Fortunately, there is a handy way. All it requires is that we answer a few simple questions. If we answer these before we write, we’ll know what we’re about and will write sharp from the start. If we answer them after we write a draft or two, our answers will allow us to find the gold in the mud quickly and surely, and to capably deliver the really good stuff to our readers without a lot of intervening falderal.   That’s why I call these questions an “assay.”

That word probably caught your attention back at the title. “Assay,” funny word. I know what it means, but why not assessment, evaluation, diagnostic checklist? First off those terms have lots of syllables, and as the legendary comedian George Carlin pointed out, we lose immediacy, not to mention clarity, when we use lots of syllables when fewer will do.   To wit, Carlin points out that in WWI we talked about “shell shock.” Now we have “post-traumatic-stress-disorder,” which of course requires an acronym PTSD, just so that we can remember it. Not only that, but we’ve all seen those other words—assessment, evaluation, appraisal—so many times before that the moment we see them all they say is, “and yet another fucking list.”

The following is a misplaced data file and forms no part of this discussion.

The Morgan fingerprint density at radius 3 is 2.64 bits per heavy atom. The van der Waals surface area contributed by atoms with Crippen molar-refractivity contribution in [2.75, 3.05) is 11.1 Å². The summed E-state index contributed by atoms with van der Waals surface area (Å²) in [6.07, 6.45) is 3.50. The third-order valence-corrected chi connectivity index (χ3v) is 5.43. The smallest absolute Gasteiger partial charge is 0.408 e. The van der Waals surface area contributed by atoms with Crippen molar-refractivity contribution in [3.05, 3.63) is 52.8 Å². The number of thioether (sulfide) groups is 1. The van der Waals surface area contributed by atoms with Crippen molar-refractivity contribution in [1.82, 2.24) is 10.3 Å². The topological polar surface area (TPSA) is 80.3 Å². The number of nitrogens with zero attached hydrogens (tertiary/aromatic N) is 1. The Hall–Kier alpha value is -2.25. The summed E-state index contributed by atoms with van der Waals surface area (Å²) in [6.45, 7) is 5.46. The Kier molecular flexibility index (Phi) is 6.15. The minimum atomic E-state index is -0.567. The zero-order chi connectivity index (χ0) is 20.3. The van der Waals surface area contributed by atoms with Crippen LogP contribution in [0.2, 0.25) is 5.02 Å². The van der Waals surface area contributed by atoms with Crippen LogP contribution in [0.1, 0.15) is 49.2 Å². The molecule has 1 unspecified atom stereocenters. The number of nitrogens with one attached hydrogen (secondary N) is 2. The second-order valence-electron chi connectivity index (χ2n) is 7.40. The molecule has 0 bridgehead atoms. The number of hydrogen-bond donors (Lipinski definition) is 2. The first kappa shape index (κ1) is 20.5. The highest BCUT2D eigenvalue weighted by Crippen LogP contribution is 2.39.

An assay, on the other hand, is a weighing of value. Gold and silver miners would go to the assay office to assess the purity of their finds, and would be paid on the basis of the purity and weight of their precious metals. So an assay is a means for you to determine the purity and weight of your post before it goes out, and if it’s lacking on either dimension, to filter it down to its essence. Remember, gold sinks to the bottom of the pan.   Here then is the quick way to come to terms with what you want to say, and to assay your post’s weight and merit. All you must do is answer each of these questions in the simplest, clearest words you can find:

  • Who are my readers? Really, to whom am I speaking?
  • Why?
  •  How do I want to help these fine people?
  • What emotional response would I like each one to have on reading my post?
  •  What primary action do I want each reader to take as a consequence of reading my post?
  •  What secondary action?

That’s it. Answer these six questions; write your post, read it over and see if it meets your intentions, only then hit post. Better still, have someone who cares about your topic read your post and tell you whether it meets your goals. If they say it doesn’t, ask them what they need that they’re not getting. You’ll be surprised, once you start taking your pending posts to the assay office, at how quickly you start writing on point and blogging with flair.